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December 7, 2009

Automated WPA Cracking Service Costs $34

A clever researcher launches a service that mostly proves how easy it is to crack a bad WPA password: IDG News Service reports that Moxie Marlinspike, a nom de Net for a security researcher, has launched WPA Cracker, a $34 service that cracks poorly chosen passwords found in a database of 135 million passwords in 20 minutes or less using distributed commodity computing. For $17, it takes 40 minutes.

Let me be clear: this is a clever and worthwhile addition to penetration testing (pentesting) and network security, and I would gladly pay $34 to prove to someone smug that his or her company password was vulnerable. But it is not a generic nor dangerous attack on WPA. Smart companies, likely millions of them, already use account-based network authentication in the form of WPA/WPA2 Enterprise, which is not vulnerable to this form of brute-force attack. WPA/WPA2 server-side support is de rigeur in the enterprise network infrastructure, and available from third parties, as well as built into Microsoft Server and Mac OS X Server operating systems. Home users and small-business users are most likely to employ simple passwords.

The ability to crack WPA-PSK (Pre-Shared Key) passwords used in WPA/WPA2 Personal has been well understood since the IEEE 802.11i committee was first nailing down the details of how a password plus other material would be transmuted into a master key used for encryption. Research Robert Moskowitz let me publish his paper, "Weakness in Passphrase Choice in WPA Interface," way back on 4 November 2003, because he wanted to highlight how Wi-Fi equipment makers were letting down users by not guiding them to pick a strong password. Routers now typically come with configuration software that encourages picking a good password and changing the default network name. (That article is still one of the most-read pages on my site six years later.)

To be crackable, keys have to be both short, typically eight or fewer characters, and comprise words found in dictionaries, including alternatives for those words with common substitutions, like a 0 (zero) for the letter O or 3 for E. Longer passwords and ones that use combinations of letters, numbers, and punctuation will remain uncrackable over potentially very long periods of time. WPA cracking becomes something close to exponentially more difficult with each additional letter added to a password. (A generic WPA-PSK crack could change that near-exponential factor, but it hasn't appeared yet.)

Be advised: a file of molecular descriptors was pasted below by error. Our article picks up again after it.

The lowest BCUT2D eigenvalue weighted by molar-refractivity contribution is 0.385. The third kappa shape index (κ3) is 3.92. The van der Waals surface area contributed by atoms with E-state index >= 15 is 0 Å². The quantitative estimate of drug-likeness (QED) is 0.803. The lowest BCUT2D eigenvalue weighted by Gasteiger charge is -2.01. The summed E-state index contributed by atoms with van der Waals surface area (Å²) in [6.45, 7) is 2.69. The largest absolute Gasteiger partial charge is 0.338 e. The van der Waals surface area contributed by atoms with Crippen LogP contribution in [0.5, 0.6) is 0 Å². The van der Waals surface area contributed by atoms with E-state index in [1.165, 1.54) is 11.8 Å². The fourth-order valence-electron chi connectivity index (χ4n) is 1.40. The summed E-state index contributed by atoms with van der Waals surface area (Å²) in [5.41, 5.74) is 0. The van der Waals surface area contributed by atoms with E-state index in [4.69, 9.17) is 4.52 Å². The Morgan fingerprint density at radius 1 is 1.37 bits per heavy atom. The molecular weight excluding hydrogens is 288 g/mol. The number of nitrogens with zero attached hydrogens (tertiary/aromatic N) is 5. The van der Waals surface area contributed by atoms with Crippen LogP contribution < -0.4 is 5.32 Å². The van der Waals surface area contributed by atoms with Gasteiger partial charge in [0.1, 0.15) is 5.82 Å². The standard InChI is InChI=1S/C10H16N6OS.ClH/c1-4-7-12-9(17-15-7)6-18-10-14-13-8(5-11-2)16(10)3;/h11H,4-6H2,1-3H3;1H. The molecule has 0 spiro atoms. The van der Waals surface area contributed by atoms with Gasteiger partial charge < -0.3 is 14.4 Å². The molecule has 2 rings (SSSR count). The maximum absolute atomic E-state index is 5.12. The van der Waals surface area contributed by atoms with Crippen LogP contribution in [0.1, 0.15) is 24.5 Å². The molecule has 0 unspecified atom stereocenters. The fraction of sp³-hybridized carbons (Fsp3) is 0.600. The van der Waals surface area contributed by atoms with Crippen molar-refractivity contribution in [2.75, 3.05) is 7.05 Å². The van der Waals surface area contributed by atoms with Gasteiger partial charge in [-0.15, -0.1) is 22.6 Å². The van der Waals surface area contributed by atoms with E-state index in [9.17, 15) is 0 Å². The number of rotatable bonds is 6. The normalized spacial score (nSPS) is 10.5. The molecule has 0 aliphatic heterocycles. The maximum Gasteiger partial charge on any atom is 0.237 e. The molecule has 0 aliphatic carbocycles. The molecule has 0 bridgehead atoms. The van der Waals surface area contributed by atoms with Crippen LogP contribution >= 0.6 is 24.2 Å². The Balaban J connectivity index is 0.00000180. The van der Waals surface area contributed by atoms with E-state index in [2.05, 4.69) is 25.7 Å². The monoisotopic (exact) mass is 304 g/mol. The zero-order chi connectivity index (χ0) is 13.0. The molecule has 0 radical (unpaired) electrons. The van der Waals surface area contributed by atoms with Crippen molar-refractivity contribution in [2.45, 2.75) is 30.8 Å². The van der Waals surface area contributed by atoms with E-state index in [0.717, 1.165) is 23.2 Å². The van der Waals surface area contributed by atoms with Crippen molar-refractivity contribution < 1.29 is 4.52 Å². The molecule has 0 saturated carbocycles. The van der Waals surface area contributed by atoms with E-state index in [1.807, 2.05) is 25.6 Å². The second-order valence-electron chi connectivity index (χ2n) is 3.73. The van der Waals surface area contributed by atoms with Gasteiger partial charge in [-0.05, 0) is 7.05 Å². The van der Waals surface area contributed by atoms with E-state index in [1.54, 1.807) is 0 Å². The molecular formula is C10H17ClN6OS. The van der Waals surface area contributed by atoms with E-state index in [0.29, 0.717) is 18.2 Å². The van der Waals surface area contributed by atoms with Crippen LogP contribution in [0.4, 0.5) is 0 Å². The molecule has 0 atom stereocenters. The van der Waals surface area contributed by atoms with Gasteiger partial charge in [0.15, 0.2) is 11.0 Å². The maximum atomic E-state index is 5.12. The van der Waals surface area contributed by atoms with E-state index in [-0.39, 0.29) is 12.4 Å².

As Marlinspike notes in the site's FAQ, a WPA-PSK uses the network's SSID or name as one component, and the network password as the other. The SSID is a salt, which is ostensibly random information added to a password to make extracting the password more difficult. That works quite well in cases in which the salt can't be easily determined; in fact, randomizing the salt for per-packet encryption was one of TKIP's big improvements over WEP.

However, for Wi-Fi, because the SSID is sent in the clear or can be sniffed during an association, someone needs just capture a four-way handshake that's part of the WPA/WPA2 Personal protocol; that handshake can be provoked by sending a disassociation request, too. The disassociation request and handshake take just a moment. A cracker could also monitor a network for such requests, too, which can happen quite frequently as machines rejoin the network.

The 20-minute time is the duration for salting each of 135 million passwords--which Marlinspike says in the FAQ are tuned to be likely ones used for this sort of purpose--and checking the results against the captured handshake. WPA Cracker charges the same $17 or $34 for a recovered password or the answer that the password isn't in the set.

While Marlinspike wouldn't tell IDG which cloud-computing servers he was using, it might be easy to figure out if you do the math. 400 Amazon cloud-computing units of its "standard on-demand instances" running Linux costs precisely $34 per computing hour. That's a little too close to be an accident. Amazon provides an API to allow launching instances with custom made OS images, and charges a full hour at a time, rounding up any partial hours. Thus, Marlinspike breaks even on a single queued job, but sequentially queue work in which the average cracking time is under 20 minutes will produce profit. The researcher can have 400 units fire up and then shut down all while he is sleeping.

You can download precomputed sets of common passwords salted with common SSIDs, but Marlinspike notes in the FAQ that these publicly available sets are limited to 1,000 SSIDs and a million words per set. Someone who enables encryption is likely to change the SSID as well.


Though Marlinspike's WPA Cracker may very well use the Amazon Elastic Compute Cloud, your reasoning is unfortunately flawed. Amazon uses the EC2 Compute Unit as a measure of CPU performance for instances. "One EC2 Compute Unit (ECU) provides the equivalent CPU capacity of a 1.0-1.2 GHz 2007 Opteron or 2007 Xeon processor." Though a Small (Default) Standard On-Demand Linux Instance is indeed $0.085/hr, this instance only comes with 1 ECU. An Extra Large High-CPU On-Demand Linux Instance by comparison comes with 20 ECU for $0.68/hr. Just 20 of these instances would yield the same 400 ECU, at a cost of only $13.60/hr. Amazon also limits EC2 accounts to only 20 instances unless you can justify them increasing your instance limit.

I was seduced by the simplicity of my math.

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